The advice I share with all buyers, first-time to very experienced is:
"You're Buying a Used Home, you're going to discover some deferred maintenance and perceived needed updates."
You have three choices when buying any home when it comes to repairs:
- Accept the deferred maintenance.
Negotiate the deferred maintenance.
With new construction it's even easier, no negotiating, you just point them out on the *"blue tape tour".
- Walk Away from the deferred maintenance and cancel the escrow.
1. Acceptance: Why would you accept the house as-is? The number one reason is the sellers, at least in **CA, say "take it or leave it" because they have the leverage of a sellers market. The second reason is because you are competing for the house and trying to avoid the seller canceling to seek a more accepting buyer. The third reason is that some items are just "nickel and dime" items that you traditional expect and accept with used houses. The price point can often reflect the deferred maintenance too, so asking the seller to fix these items could effectively raise the market value, thus the home would have been priced higher to begin with in the absence of these deferred items.
2. Negotiate: The reason you work with a Buyers Agent and not directly with the Listing Agent is because the Buyers Agent will represent your concerns and negotiate hard for your requested repairs, trying to rationalize the value in crediting them or making the repairs to avoid cancellation and starting over.
The Listing Agent's first loyalty is to the seller, so it's dubious how hard they'd fight for you since they value the listing side client more than the buying side client.
It's important to know, in CA, the form is called Request For Repairs. It's not Demand For Repairs. All you can do is ask, so make your ask count. Don't waste energy and risk a hard no on nickel and dime concerns, go for the expensive ones that most buyers would have similar issues with, this helps remind the seller, "if you cancel us, you'll likely run into this same negotiation with the next buyer."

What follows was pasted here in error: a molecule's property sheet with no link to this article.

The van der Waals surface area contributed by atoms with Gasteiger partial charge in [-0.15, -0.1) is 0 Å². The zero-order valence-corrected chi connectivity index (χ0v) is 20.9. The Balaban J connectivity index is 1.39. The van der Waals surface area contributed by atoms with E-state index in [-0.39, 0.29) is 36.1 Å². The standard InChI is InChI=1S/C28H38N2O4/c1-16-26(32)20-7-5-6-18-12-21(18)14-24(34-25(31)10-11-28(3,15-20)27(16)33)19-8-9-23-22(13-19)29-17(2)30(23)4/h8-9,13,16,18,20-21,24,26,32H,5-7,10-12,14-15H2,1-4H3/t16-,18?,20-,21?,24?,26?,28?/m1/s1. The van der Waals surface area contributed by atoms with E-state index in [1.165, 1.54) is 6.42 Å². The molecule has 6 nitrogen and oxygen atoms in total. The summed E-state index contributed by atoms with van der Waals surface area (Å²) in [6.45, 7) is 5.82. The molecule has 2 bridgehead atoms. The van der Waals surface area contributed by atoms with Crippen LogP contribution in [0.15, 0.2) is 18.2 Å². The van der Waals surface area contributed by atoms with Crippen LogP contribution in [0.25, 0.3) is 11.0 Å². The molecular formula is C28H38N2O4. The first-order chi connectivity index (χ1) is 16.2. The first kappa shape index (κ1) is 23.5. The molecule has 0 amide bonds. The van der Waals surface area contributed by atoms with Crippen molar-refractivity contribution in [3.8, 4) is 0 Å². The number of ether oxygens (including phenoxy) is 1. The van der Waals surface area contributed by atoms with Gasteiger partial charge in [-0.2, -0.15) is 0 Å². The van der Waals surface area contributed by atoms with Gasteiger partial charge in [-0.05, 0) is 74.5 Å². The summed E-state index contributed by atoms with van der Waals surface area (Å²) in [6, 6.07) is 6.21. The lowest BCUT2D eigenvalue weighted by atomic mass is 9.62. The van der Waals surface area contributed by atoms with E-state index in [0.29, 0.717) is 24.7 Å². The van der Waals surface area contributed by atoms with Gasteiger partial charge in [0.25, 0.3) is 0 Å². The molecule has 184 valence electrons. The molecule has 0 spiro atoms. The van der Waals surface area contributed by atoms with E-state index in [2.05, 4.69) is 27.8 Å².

3. Walk Away: The walk away is a last resort, but you have to be willing to do so if the seller is stubborn and won't negotiate and the deferred maintenance outweighs your desire for the home. The risk in going into escrow on a home is that you spend money on inspections that you may have to leave on the table.
FYI: in CA an average of $1,000 for an average 30-50 year old 3 bed / 2 ba 1500 sq.ft. house.
Ah, but sometimes, the walk away is a great negotiating technique. I recently cancelled an escrow over unresolved repairs, something I rarely do, but the buyer insisted; however the sellers came back with a $5,000 credit to stop us from cancelling. So this can in fact result in a change of heart. But, it's not to be used if you don't mean it, because the seller could let you walk.
I do my best to point out the visible concerns in any home I preview with a buyer.
I use my REALTOR, investor and homeowner eyes to "kick the tires". But, I'm not a contractor nor an inspector so ultimately buyers need to decide if a property is worth spending a few hundred to a couple thousand dollars inspecting it.
IMPORTANT to consider: I'm sharing this as a Listing Agent for our current market and any sellers market:
If a seller prices a home at market value, price reflecting it's current condition, and the current condition is obvious e.g. it needs new flooring, paint, updates, etc.
You can not expect to offer asking price (or higher if competing), with the plan to lower the price once in escrow for these visible items. You can try, but don't make their response to your bold attempt a deal killer, or you wasted everyone's time. You saw the issues upon touring, you wrote the offer with this knowledge. Your offer reflects the visible property location and condition.
Now if you discover something unknown e.g. copper pipes joined with galvanized pipes, foundation issues, termites, clogged or compromised sewer lateral, health or safety discoveries like mold or fire hazard, etc. Now you have potential negotiations most buyers in line behind you would likely have too.
By the way, most sellers these days opt to credit you towards recurring and non-recurring closing costs over conducting the actual repairs or lowering the sales price, in CA at least. Sometimes I negotiate a combo credit and price reduction when we have a high down payment (more than 20%) or an all cash buyer or more credits than closing costs.
*"Blue Tape Tour" a phrase I coined in 2003: The final walkthrough of new construction involves touring the home when it's presented as completed. Almost always you catch items either forgotten, damaged or missing. The inspector for the developer marks each "flaw" with a piece of blue painters tape and makes a note of it for repair.
** California re-sale homes are sold as-is by default. All repairs are negotiable and not required of the seller. The caveat being most sellers feel pressure to resolve health or safety concerns to avoid lawsuits or believe it or not out of pride of ownership. This is not the case with distressed properties.
Photo by Vie Studio: https://www.pexels.com
Photo by Andrea Piacquadio: https://www.pexels.com
Photo by Anna Shvets: https://www.pexels.com
Photo by Vie Studio: https://www.pexels.com
Photo by George Becker: https://www.pexels.com
Photo by Ron Lach : https://www.pexels.com